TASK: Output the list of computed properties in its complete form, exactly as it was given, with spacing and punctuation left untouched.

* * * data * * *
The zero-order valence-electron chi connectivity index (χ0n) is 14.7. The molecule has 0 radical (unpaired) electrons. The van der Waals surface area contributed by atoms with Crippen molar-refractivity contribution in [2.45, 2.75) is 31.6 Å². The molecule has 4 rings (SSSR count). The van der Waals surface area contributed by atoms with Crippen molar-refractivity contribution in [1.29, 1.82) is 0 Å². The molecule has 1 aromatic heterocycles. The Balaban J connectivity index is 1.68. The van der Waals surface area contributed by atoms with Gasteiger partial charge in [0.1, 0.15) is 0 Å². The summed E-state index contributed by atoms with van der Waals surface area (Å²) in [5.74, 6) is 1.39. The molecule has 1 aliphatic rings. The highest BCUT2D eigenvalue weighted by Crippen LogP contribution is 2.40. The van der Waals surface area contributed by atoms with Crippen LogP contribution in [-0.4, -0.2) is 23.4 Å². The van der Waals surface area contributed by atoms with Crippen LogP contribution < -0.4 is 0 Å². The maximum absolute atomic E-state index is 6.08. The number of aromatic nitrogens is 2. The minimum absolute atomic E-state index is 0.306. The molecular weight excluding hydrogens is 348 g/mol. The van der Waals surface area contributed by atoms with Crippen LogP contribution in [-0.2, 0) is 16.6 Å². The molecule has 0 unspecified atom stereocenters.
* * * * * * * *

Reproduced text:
The zero-order valence-electron chi connectivity index (χ0n) is 14.7. The molecule has 0 radical (unpaired) electrons. The van der Waals surface area contributed by atoms with Crippen molar-refractivity contribution in [2.45, 2.75) is 31.6 Å². The molecule has 4 rings (SSSR count). The van der Waals surface area contributed by atoms with Crippen molar-refractivity contribution in [1.29, 1.82) is 0 Å². The molecule has 1 aromatic heterocycles. The Balaban J connectivity index is 1.68. The van der Waals surface area contributed by atoms with Gasteiger partial charge in [0.1, 0.15) is 0 Å². The summed E-state index contributed by atoms with van der Waals surface area (Å²) in [5.74, 6) is 1.39. The molecule has 1 aliphatic rings. The highest BCUT2D eigenvalue weighted by Crippen LogP contribution is 2.40. The van der Waals surface area contributed by atoms with Crippen LogP contribution in [-0.4, -0.2) is 23.4 Å². The van der Waals surface area contributed by atoms with Crippen LogP contribution < -0.4 is 0 Å². The maximum absolute atomic E-state index is 6.08. The number of aromatic nitrogens is 2. The minimum absolute atomic E-state index is 0.306. The molecular weight excluding hydrogens is 348 g/mol. The van der Waals surface area contributed by atoms with Crippen LogP contribution in [-0.2, 0) is 16.6 Å². The molecule has 0 unspecified atom stereocenters.